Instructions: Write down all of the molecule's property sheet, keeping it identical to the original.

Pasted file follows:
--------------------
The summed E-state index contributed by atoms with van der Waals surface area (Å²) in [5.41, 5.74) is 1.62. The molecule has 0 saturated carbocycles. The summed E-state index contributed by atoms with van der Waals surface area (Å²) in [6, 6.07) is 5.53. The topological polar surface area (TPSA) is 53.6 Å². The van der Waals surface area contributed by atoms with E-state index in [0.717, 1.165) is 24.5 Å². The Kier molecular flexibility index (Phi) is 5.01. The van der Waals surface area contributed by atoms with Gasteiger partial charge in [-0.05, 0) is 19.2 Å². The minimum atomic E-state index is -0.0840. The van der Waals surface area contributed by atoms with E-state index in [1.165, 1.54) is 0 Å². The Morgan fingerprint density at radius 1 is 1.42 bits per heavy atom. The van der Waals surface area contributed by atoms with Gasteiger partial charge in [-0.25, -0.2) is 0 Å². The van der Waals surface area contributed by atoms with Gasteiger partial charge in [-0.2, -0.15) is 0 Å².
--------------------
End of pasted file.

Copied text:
The summed E-state index contributed by atoms with van der Waals surface area (Å²) in [5.41, 5.74) is 1.62. The molecule has 0 saturated carbocycles. The summed E-state index contributed by atoms with van der Waals surface area (Å²) in [6, 6.07) is 5.53. The topological polar surface area (TPSA) is 53.6 Å². The van der Waals surface area contributed by atoms with E-state index in [0.717, 1.165) is 24.5 Å². The Kier molecular flexibility index (Phi) is 5.01. The van der Waals surface area contributed by atoms with Gasteiger partial charge in [-0.05, 0) is 19.2 Å². The minimum atomic E-state index is -0.0840. The van der Waals surface area contributed by atoms with E-state index in [1.165, 1.54) is 0 Å². The Morgan fingerprint density at radius 1 is 1.42 bits per heavy atom. The van der Waals surface area contributed by atoms with Gasteiger partial charge in [-0.25, -0.2) is 0 Å². The van der Waals surface area contributed by atoms with Gasteiger partial charge in [-0.2, -0.15) is 0 Å².